Tag Archives: Lighthouse Church

Ex-Pacoima tagger turned his life around with Jesus

Junior Cervantes in Guatemala

Junior Cervantes preaching the gospel in Guatemala recently.

Born into a family beset by drugs and gangs in Pacoima, California, his future prospects seemed dim. Junior Cervantes displayed athletic promise on the soccer field, but depression dragged him down. His uncles were shot in front of the house. There were family arrests, fighting, and chaos.

Junior decided to run away from home and drop out of his beloved soccer. He opted for hanging out with friends, robbing houses, smoking marijuana and tagging.

“I was a stealer. I was a liar. I was angry. I was depressed. I was lonely. I was an outcast,” Junior recalls.

His uncle, Edgar Cervantes, kept insisting that Junior move in with him in Santa Monica – about 25 miles away — and straighten up his life. In and out of jail for most of his life, Edgar had two “strikes” under California penal law and was scared of getting the third, so he turned to Jesus to clean up his life. He worked a restaurant job in Santa Monica and preached on the Third Street Promenade every week.

It was through Edgar’s influence that Junior prayed to receive Christ as his Lord and Savior. But because of Junior’s background and some of the influences swirling around him, he faced a rocky road to maturity in Christ. Read the rest of the story.

Generation outbreak

Arty Cedillo, Johnny Herta, Steven Fernandez and Junior Cervantes

The L.A. guys, around 25 years old: Arty Cedillo, Johnny Herta, Steven Fernandez and Junior Cervantes

Four young men realized revival in my (old) church in Guatemala.  People were healed. People got excited about Jesus. People were restored. Revival services brought what they don’t always bring: revival.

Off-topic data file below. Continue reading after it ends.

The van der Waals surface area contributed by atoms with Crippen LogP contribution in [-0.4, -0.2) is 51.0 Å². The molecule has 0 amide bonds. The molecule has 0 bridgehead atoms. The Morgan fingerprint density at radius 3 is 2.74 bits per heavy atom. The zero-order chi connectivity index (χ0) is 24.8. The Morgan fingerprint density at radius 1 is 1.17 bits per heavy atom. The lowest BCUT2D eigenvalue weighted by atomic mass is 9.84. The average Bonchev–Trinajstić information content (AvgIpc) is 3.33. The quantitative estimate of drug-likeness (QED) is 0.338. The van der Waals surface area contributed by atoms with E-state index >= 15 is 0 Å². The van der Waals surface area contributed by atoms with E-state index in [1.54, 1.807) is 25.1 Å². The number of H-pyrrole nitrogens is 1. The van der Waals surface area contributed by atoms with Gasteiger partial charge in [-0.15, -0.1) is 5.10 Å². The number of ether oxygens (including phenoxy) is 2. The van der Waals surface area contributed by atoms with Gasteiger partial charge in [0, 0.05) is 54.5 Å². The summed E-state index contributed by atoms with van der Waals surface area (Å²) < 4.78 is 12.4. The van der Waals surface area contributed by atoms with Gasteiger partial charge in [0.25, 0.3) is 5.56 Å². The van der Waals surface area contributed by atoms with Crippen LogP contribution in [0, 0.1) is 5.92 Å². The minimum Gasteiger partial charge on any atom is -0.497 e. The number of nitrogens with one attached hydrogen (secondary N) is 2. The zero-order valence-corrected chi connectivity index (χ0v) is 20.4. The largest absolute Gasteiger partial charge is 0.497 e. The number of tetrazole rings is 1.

As I sat listening, I realized God was with these guys. God delighted in them. The report they gave impacted my congregation in Santa Monica, the Lighthouse Church. But to me, it transcended. This was a watershed. The new generation of young disciples was breaking out. No longer would they wait for the older generation to lead. They would bring God themselves.

May the younger generation arise and take the reigns of His church!

Whoa! Me, a winner?!!?

fun Santa Monica

Lighthouse Christian Academy made even teams: one good player, one bad (me) and one girl on each team.

When Pastor Zach asked me to be on his team, I refused. “You don’t want to lose,” I warned him. Apparently, Zach wanted me because I was a friend. I help him do the cleaning around the church. So we called our basketball team “Lighthouse Cleaning Crew” in the Lighthouse Christian Academy spirit week tournament 3-on-3. And we won!

Some lessons emerge:

1. Believe in yourself — and in a friend. I thought we were going to be knocked out in the first round, and we weren’t. By the championship, I was nervous. Probably sensing the pressure mounting on me, he told me, “Here’s our strategy: Relax and have fun.”

Lighthouse Christian Academy basketball 2014

Not all of the kids enjoyed the game.

2. Play your strengths. More of a nerd than an athlete, I didn’t think I had much to offer. I’m not in shape. But I’m tall. If I defended in the key, I could jump and grab rebounds. If I came out of the key, I got tired and didn’t jump well.

3. Analyze and adapt. We shut down our competition by blunting his strength. Michael Moore was fast and produced some eye-blurring fakes. No other team had been able to frustrate his left lay-ups. But I realized that Michael, a leftie, only drove to the left. On the right, his effectiveness was much lower. In the game, we limited Michael to outside shots, some of which he made, but fewer than he would have, had he penetrated the key.

church adaptability

I missed easy shouts by a lot. But by shooting occasionally, I obliged opponents to guard me. This freed up Zach to make shots.

Too often the church misses the opportunity to play its strengths. One of the worst things that can happen to any church is to bad-mouth deficiencies. At the same time, we fail to see, promote and exploit the positives. LCA is a school of 50, so I know what I’m talking about.

Too often the church follows an antiquated model. We place ads in the yellow pages in the age of the internet. What worked for the man of God in the past may not work today. If Zach and I had played the same in the last game as the first, we would have lost. But we analyzed and adapted and beat “the stronger team.”

And this is how the nerd, who never really got picked for sports teams before, wound up a winner.

Healed from cancer in Santa Monica

When she was diagnosed with breast cancer in 2007, Lori Ayala was first horrified.